Pittsburgh defeated UNC Wilmington 17-16 on double game point to win Easterns in one of the season's best games.
March 30, 2015 by Charlie Eisenhood in News, Recap with 5 comments
MYRTLE BEACH — In perhaps the college regular season’s best game, Pittsburgh defeated UNC Wilmington 17-16 on double game point in the Easterns final. With the win, Pittsburgh captured their fourth straight tournament victory and ensured that they will receive the #1 seed at the 2015 College Championships.
The game stayed on serve for the majority of the contest, with each team notching just one break in the first half. Wilmington’s offense — shaky at times during the weekend — was much sharper against Pitt, but mounting reset pressure in the second half forced turnovers on many of their possessions. After multiple chances, Pitt’s defensive line finally found the end zone.
After a huck turnover, Max Thorne hucked up the sideline to Christian Pitts to within 20 yards of the endzone. Pitt took a timeout, then worked patiently until a floated throw looked like it would be a certain turnover at the back of the endzone. But Jonah Wisch made a superb sliding catch and managed to stay inbounds to give Pitt its first lead of the game at 16-15. That would prove to be the difference.
Pitt’s Max Thorne was outstanding, finishing with five goals and three assists, and Marcus Ranii-Dropcho had easily his best game of the day and one of his best of the season with a three goal, three assist performance.
Both players were on the line for the game’s final point, with Pitt receiving and facing a moderately upwind offensive point, their first of the half. Before the pull, the seven players huddled up.
“We went around, each of us, telling each other what we love about this team, what we love about this game,” said Ranii-Dropcho.
Then they marched up the field and Pat Earles threw a crossfield flick to Thorne for the win.
It was a resilient performance from a team that faced a deficit most of the game. UNC Wilmington broke first after Earles dropped a low pass on the first Pitt offensive possession. UNCW’s Jake Gallagher uncorked a huge hammer to give Wilmington a 2-0 lead.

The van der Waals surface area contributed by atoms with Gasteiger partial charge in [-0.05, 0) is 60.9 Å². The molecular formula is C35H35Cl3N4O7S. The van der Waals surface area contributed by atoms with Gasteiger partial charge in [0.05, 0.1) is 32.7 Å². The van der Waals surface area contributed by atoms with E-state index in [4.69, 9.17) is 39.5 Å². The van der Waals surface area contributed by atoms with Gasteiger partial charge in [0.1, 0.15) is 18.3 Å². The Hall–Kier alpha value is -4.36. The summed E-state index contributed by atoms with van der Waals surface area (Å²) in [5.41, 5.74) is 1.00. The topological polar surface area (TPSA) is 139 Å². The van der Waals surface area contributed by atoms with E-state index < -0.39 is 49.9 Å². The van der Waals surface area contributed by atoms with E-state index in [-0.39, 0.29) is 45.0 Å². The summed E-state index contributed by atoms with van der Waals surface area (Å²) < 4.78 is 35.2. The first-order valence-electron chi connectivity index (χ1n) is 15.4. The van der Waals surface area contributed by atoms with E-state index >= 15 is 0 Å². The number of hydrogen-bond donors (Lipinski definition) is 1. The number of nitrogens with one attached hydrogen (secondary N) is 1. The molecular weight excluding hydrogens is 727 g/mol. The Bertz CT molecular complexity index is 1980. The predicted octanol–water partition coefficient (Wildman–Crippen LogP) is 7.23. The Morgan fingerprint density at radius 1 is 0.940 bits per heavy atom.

Pitt got it back later in the first half after some well-timed switching led to a Christian Pitts run-through block on a Jack Williams in cut. Ranii-Dropcho controlled the offense and then made a perfect strike cut into the endzone and caught the score on a pass from Trent Dillon to tie the game at 6-6.
Pitt’s defense ratcheted down in the second half, but UNC Wilmington’s backfield duo — Xavier Maxstadt and Luke Hancock — were able to keep coming up with big plays to get the disc into the endzone. They often got those scores thanks to goal scoring dynamo Williams, last year’s breakout star at Nationals. Still, Pitt’s defense had chances but gave it back, often within a few throws.
“Our D line’s offense still isn’t clicking well,” said Pitt assistant coach and defensive line coach David Hogan. “There’s still a lot of really inexcusable turnovers. We need to stop thinking and start running.”
Despite UNCW’s offense facing more trouble throughout the second half, the pressure was on Pitt late before they got the break, as Wilmington pulled twice with a chance to break and win, first at 14-13 and then again at 15-14.
On the latter, Maxstadt came up with the play of the game, an enormous layout block in front of Joe Bender on a crossfield throw from Thorne. He immediately stood up and fired a flick deep aggressively looking for the win, but it hung up and was intercepted by Ranii-Dropcho over Wilkin Hanaway in a pile up. But that’s how close UNCW was to overtaking the #1 team.
“We went toe-to-toe with Pittsburgh, and that’s tough to do,” said UNCW head coach Greg Vassar.
Pitt players and coaches downplayed that they were excited to exact revenge on Wilmington after last year’s upset loss to UNCW in the National quarterfinals.
“We don’t want a source of motivation that goes away depending on who the opponent is,” said Hogan. “We want to be internally motivated with the joy of winning, the joy of playing.”
Each team has clearly risen to the top of the Division; both have wins over now-#3 Oregon and capped off spectacular regular seasons with a classic matchup that will be watched for years to come. But the focus will shift quickly.
“At this point, the regular season doesn’t matter anymore,” said Thorne. “We just have to focus solely on Sectionals, Regionals, and Nationals.”
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